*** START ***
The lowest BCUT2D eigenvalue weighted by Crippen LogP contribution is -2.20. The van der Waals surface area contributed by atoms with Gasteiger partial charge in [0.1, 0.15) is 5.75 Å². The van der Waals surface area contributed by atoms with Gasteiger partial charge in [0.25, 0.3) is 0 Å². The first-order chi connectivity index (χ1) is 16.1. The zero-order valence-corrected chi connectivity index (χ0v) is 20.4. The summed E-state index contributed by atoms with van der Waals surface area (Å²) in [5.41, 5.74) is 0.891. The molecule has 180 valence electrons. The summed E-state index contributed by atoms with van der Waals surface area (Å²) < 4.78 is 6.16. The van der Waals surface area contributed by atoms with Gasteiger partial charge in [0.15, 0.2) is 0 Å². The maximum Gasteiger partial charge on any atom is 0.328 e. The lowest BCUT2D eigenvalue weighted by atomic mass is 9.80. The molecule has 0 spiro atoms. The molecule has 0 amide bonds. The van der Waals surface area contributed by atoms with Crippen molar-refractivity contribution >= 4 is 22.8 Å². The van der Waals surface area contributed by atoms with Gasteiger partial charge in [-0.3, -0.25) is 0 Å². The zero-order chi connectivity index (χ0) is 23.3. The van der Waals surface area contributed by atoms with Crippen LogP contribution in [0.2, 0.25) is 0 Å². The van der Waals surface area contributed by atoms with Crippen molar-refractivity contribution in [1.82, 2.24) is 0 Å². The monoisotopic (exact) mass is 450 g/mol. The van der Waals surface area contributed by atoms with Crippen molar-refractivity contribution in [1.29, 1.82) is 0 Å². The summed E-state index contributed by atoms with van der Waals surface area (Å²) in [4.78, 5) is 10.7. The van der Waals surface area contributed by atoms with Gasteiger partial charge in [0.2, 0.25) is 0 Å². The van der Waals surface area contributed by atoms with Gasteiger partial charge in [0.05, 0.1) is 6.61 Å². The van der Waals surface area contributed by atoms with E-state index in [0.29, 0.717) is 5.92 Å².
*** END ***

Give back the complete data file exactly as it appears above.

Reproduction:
The lowest BCUT2D eigenvalue weighted by Crippen LogP contribution is -2.20. The van der Waals surface area contributed by atoms with Gasteiger partial charge in [0.1, 0.15) is 5.75 Å². The van der Waals surface area contributed by atoms with Gasteiger partial charge in [0.25, 0.3) is 0 Å². The first-order chi connectivity index (χ1) is 16.1. The zero-order valence-corrected chi connectivity index (χ0v) is 20.4. The summed E-state index contributed by atoms with van der Waals surface area (Å²) in [5.41, 5.74) is 0.891. The molecule has 180 valence electrons. The summed E-state index contributed by atoms with van der Waals surface area (Å²) < 4.78 is 6.16. The van der Waals surface area contributed by atoms with Gasteiger partial charge in [0.15, 0.2) is 0 Å². The maximum Gasteiger partial charge on any atom is 0.328 e. The lowest BCUT2D eigenvalue weighted by atomic mass is 9.80. The molecule has 0 spiro atoms. The molecule has 0 amide bonds. The van der Waals surface area contributed by atoms with Crippen molar-refractivity contribution >= 4 is 22.8 Å². The van der Waals surface area contributed by atoms with Gasteiger partial charge in [-0.3, -0.25) is 0 Å². The zero-order chi connectivity index (χ0) is 23.3. The van der Waals surface area contributed by atoms with Crippen LogP contribution in [0.2, 0.25) is 0 Å². The van der Waals surface area contributed by atoms with Crippen molar-refractivity contribution in [1.82, 2.24) is 0 Å². The monoisotopic (exact) mass is 450 g/mol. The van der Waals surface area contributed by atoms with Crippen molar-refractivity contribution in [1.29, 1.82) is 0 Å². The summed E-state index contributed by atoms with van der Waals surface area (Å²) in [4.78, 5) is 10.7. The van der Waals surface area contributed by atoms with Gasteiger partial charge in [0.2, 0.25) is 0 Å². The van der Waals surface area contributed by atoms with Gasteiger partial charge in [0.05, 0.1) is 6.61 Å². The van der Waals surface area contributed by atoms with E-state index in [0.29, 0.717) is 5.92 Å².